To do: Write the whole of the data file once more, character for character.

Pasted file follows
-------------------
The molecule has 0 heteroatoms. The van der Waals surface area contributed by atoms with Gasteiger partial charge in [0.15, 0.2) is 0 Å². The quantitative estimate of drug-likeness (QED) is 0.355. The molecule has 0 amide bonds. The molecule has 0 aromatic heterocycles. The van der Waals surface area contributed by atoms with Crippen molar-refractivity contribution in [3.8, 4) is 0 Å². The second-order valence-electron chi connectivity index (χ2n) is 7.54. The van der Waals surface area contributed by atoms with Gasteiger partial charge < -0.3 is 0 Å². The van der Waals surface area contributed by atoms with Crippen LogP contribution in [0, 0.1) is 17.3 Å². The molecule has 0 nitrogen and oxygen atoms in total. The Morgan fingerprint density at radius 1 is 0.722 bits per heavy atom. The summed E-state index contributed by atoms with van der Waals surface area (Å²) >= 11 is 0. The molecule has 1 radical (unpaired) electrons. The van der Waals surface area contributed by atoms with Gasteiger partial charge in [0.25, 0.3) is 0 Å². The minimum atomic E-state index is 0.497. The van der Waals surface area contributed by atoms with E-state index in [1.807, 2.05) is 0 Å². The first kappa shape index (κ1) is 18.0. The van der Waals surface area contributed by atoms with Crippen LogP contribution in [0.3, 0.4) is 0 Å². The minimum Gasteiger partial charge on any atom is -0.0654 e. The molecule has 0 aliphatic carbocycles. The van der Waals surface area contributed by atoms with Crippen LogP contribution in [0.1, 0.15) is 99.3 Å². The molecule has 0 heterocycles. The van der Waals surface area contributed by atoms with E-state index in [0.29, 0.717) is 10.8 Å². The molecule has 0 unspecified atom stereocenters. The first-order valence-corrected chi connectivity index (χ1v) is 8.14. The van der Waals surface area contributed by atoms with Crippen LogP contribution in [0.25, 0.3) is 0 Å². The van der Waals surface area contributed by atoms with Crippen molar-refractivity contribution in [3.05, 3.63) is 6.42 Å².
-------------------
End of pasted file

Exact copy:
The molecule has 0 heteroatoms. The van der Waals surface area contributed by atoms with Gasteiger partial charge in [0.15, 0.2) is 0 Å². The quantitative estimate of drug-likeness (QED) is 0.355. The molecule has 0 amide bonds. The molecule has 0 aromatic heterocycles. The van der Waals surface area contributed by atoms with Crippen molar-refractivity contribution in [3.8, 4) is 0 Å². The second-order valence-electron chi connectivity index (χ2n) is 7.54. The van der Waals surface area contributed by atoms with Gasteiger partial charge < -0.3 is 0 Å². The van der Waals surface area contributed by atoms with Crippen LogP contribution in [0, 0.1) is 17.3 Å². The molecule has 0 nitrogen and oxygen atoms in total. The Morgan fingerprint density at radius 1 is 0.722 bits per heavy atom. The summed E-state index contributed by atoms with van der Waals surface area (Å²) >= 11 is 0. The molecule has 1 radical (unpaired) electrons. The van der Waals surface area contributed by atoms with Gasteiger partial charge in [0.25, 0.3) is 0 Å². The minimum atomic E-state index is 0.497. The van der Waals surface area contributed by atoms with E-state index in [1.807, 2.05) is 0 Å². The first kappa shape index (κ1) is 18.0. The van der Waals surface area contributed by atoms with Crippen LogP contribution in [0.3, 0.4) is 0 Å². The minimum Gasteiger partial charge on any atom is -0.0654 e. The molecule has 0 aliphatic carbocycles. The van der Waals surface area contributed by atoms with Crippen LogP contribution in [0.1, 0.15) is 99.3 Å². The molecule has 0 heterocycles. The van der Waals surface area contributed by atoms with E-state index in [0.29, 0.717) is 10.8 Å². The molecule has 0 unspecified atom stereocenters. The first-order valence-corrected chi connectivity index (χ1v) is 8.14. The van der Waals surface area contributed by atoms with Crippen LogP contribution in [0.25, 0.3) is 0 Å². The van der Waals surface area contributed by atoms with Crippen molar-refractivity contribution in [3.05, 3.63) is 6.42 Å².